Remember when "wonky" was almost a viable genre? Chances are, Sentel do. While the duo's music doesn't fit in with everything under that wide-ranging and largely discredited umbrella term, their deeply off-kilter music does fit somewhere on its fuzzy timeline. Sentel's debut EP obviously owes something to the likes of Girl Unit and Bok Bok, its rubbery percussion and sickeningly see-sawing melody lines leaping and tunneling like a possessed raver, but Sentel aren't quite as obsessed with clean lines and crystal-clear sonics as their UK house/bassline/whatever contemporaries.
What sets Sentel apart (aside from being based in Poland, as is fledgling home Concrete Cut) is their unremittingly frantic energy, a freewheeling chaos that sounds dangerously unstable. At points in "Chapel 20," you can almost hear the intense shaking loosening and rattling all the screws and joints; it's a wonder the track doesn't simply fall apart and give way under its own quivering mass. They strike a valuable balance of cartoonish exaggeration with menacing sonics—the almost humourous moments of "Chapel 20" are offset by the thundering bass underneath. The song's sly grin quickly turns masochistic as the relentless dips and surges wring the life out of tenacious dancers.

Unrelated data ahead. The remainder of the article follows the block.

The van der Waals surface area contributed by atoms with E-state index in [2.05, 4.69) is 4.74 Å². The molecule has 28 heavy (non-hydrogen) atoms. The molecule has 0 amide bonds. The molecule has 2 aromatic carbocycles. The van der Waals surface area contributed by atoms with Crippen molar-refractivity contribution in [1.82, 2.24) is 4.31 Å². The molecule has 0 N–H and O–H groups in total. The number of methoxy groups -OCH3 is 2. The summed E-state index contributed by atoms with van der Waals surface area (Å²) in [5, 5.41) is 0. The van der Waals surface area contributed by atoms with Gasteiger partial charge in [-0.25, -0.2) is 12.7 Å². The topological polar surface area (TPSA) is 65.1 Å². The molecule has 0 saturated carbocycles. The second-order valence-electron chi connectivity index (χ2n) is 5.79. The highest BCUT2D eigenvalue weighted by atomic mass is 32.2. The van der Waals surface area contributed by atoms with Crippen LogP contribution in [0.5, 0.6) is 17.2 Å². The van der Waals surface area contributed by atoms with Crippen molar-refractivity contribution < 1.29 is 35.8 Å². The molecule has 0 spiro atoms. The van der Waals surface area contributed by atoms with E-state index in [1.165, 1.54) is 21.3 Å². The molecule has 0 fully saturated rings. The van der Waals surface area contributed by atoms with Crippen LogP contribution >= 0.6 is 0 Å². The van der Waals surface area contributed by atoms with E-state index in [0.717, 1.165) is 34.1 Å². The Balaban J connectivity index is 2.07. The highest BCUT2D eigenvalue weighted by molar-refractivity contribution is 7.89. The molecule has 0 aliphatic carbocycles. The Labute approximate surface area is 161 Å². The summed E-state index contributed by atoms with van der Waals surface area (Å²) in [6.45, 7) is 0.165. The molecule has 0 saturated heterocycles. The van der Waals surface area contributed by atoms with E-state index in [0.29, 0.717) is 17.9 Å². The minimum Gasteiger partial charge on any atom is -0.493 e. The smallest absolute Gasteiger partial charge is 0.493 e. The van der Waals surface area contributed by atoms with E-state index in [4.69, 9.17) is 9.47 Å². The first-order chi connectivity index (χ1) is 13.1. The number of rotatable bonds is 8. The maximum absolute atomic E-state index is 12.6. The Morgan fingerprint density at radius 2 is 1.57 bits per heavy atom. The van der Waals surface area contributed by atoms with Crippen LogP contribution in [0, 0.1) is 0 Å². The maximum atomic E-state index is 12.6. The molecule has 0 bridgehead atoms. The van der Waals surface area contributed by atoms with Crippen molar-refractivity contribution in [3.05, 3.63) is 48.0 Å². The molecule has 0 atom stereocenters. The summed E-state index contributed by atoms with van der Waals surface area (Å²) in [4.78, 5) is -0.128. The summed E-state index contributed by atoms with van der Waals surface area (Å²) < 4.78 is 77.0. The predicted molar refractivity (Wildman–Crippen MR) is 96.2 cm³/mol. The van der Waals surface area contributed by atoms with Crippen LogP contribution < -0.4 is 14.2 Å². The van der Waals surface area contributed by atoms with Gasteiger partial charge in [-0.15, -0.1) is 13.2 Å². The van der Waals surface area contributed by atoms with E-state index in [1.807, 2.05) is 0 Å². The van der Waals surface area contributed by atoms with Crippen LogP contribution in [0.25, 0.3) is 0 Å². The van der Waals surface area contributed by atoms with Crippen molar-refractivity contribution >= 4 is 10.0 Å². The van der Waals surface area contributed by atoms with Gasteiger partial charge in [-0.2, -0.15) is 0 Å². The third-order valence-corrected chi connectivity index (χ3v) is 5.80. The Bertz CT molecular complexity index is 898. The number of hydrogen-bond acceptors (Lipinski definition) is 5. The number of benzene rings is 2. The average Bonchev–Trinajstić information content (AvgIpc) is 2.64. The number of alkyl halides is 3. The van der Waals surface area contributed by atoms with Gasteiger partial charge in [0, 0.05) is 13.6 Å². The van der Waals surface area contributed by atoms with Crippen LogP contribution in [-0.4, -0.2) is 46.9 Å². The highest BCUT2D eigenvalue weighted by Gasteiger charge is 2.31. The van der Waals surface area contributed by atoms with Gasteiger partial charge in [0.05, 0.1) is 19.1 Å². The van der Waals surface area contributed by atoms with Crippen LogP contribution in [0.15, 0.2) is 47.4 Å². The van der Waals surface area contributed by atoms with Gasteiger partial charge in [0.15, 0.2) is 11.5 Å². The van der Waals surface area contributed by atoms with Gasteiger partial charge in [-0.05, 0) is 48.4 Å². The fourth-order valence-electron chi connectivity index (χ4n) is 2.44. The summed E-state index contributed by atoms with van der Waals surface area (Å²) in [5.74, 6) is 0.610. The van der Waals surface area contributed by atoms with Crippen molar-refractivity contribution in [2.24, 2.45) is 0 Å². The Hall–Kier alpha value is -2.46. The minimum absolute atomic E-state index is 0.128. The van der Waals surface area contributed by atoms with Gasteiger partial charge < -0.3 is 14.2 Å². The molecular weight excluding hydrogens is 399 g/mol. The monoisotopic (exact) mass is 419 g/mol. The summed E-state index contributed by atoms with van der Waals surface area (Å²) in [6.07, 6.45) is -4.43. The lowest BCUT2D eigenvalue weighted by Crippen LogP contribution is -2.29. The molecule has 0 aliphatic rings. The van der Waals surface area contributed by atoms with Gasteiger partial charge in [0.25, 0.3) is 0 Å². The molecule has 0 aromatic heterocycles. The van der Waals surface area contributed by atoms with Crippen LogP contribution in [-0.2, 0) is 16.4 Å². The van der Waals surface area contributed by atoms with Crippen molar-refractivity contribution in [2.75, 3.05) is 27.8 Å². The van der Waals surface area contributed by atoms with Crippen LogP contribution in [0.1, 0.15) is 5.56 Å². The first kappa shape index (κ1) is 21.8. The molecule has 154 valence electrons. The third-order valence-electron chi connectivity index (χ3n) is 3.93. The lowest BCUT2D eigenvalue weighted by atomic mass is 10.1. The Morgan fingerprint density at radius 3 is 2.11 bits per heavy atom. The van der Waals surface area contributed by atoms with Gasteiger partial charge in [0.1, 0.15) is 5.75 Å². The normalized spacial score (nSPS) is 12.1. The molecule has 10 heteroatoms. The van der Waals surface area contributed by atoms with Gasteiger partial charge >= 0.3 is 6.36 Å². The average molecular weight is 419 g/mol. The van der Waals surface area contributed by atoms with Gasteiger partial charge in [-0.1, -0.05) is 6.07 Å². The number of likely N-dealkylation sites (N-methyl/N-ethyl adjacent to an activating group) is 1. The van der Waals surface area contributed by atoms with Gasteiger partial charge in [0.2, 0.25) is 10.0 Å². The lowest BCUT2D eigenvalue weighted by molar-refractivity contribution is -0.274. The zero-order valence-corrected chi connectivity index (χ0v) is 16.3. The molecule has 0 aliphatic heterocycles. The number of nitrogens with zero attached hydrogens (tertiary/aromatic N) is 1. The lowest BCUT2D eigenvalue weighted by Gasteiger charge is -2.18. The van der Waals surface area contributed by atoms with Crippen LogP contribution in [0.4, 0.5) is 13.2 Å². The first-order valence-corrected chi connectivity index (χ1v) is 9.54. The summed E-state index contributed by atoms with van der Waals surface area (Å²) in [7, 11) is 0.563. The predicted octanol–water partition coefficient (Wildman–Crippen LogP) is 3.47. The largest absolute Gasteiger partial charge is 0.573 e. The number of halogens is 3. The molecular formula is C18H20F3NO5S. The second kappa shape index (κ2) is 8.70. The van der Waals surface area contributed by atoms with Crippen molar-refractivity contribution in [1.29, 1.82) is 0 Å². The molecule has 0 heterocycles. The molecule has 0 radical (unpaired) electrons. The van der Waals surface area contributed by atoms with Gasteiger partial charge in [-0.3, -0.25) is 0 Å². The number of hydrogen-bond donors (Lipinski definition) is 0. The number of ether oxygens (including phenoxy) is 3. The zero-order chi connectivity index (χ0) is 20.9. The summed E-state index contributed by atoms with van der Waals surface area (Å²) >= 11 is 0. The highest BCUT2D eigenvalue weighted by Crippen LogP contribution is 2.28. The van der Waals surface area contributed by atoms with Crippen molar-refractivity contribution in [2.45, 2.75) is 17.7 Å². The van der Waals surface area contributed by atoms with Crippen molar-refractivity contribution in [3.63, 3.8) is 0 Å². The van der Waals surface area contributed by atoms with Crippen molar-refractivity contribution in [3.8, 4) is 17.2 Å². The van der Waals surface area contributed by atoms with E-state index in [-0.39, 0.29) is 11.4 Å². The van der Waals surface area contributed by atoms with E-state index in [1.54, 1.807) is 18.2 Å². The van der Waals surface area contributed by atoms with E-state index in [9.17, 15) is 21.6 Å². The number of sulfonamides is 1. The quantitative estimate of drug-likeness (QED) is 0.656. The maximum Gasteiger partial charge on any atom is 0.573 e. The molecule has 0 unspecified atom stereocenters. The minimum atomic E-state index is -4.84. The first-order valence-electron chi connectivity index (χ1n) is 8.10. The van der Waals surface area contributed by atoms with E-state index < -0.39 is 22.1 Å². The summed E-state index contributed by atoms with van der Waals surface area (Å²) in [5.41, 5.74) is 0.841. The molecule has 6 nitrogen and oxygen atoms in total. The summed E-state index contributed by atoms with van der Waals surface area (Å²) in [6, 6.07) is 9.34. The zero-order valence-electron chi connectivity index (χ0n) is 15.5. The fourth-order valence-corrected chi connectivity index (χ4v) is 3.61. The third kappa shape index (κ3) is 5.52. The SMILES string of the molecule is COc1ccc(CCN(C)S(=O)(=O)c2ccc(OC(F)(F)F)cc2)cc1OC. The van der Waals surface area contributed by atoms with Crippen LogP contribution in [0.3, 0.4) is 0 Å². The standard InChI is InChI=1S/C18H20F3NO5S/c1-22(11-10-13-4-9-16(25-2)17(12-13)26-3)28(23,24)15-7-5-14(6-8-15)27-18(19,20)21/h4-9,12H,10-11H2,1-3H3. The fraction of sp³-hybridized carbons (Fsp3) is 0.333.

"Widow" picks up right where "Chapel 20" left off, this time armed with a more decisive thump. But if the latter was an unrestrained mess, the synth in "Widow" sounds like it's trying to destroy the entire track, bouncing around violently and stripping itself raw as it bounds through unseen climes and locales. When it returns, its exposed nerves are covered in all sorts of thick, goopy digital mess, which it proceeds to spread all over its surroundings. Sentel have tapped deep into a scene whose aesthetics are already growing predictable and engineered it into something wonderfully quirky, unique and surprisingly accessible. If these tracks don't leave you writhing on the floor, they'll at least leave you with a smile on your face.